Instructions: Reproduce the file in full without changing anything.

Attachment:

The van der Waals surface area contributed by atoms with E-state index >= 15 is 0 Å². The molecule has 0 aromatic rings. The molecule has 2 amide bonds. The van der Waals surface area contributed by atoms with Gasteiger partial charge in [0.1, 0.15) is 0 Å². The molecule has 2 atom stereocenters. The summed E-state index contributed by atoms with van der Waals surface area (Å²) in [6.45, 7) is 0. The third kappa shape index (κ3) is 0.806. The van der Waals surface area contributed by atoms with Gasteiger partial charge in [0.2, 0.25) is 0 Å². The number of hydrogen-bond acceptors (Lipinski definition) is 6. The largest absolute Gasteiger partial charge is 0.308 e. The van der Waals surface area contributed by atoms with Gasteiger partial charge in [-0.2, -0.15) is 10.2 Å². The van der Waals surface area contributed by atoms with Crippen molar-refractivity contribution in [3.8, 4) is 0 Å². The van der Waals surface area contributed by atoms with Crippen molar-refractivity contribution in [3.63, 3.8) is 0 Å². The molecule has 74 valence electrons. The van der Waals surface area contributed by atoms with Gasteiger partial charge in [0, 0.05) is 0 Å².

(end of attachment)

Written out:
The van der Waals surface area contributed by atoms with E-state index >= 15 is 0 Å². The molecule has 0 aromatic rings. The molecule has 2 amide bonds. The van der Waals surface area contributed by atoms with Gasteiger partial charge in [0.1, 0.15) is 0 Å². The molecule has 2 atom stereocenters. The summed E-state index contributed by atoms with van der Waals surface area (Å²) in [6.45, 7) is 0. The third kappa shape index (κ3) is 0.806. The van der Waals surface area contributed by atoms with Gasteiger partial charge in [0.2, 0.25) is 0 Å². The number of hydrogen-bond acceptors (Lipinski definition) is 6. The largest absolute Gasteiger partial charge is 0.308 e. The van der Waals surface area contributed by atoms with Gasteiger partial charge in [-0.2, -0.15) is 10.2 Å². The van der Waals surface area contributed by atoms with Crippen molar-refractivity contribution in [3.8, 4) is 0 Å². The van der Waals surface area contributed by atoms with Crippen molar-refractivity contribution in [3.63, 3.8) is 0 Å². The molecule has 74 valence electrons. The van der Waals surface area contributed by atoms with Gasteiger partial charge in [0, 0.05) is 0 Å².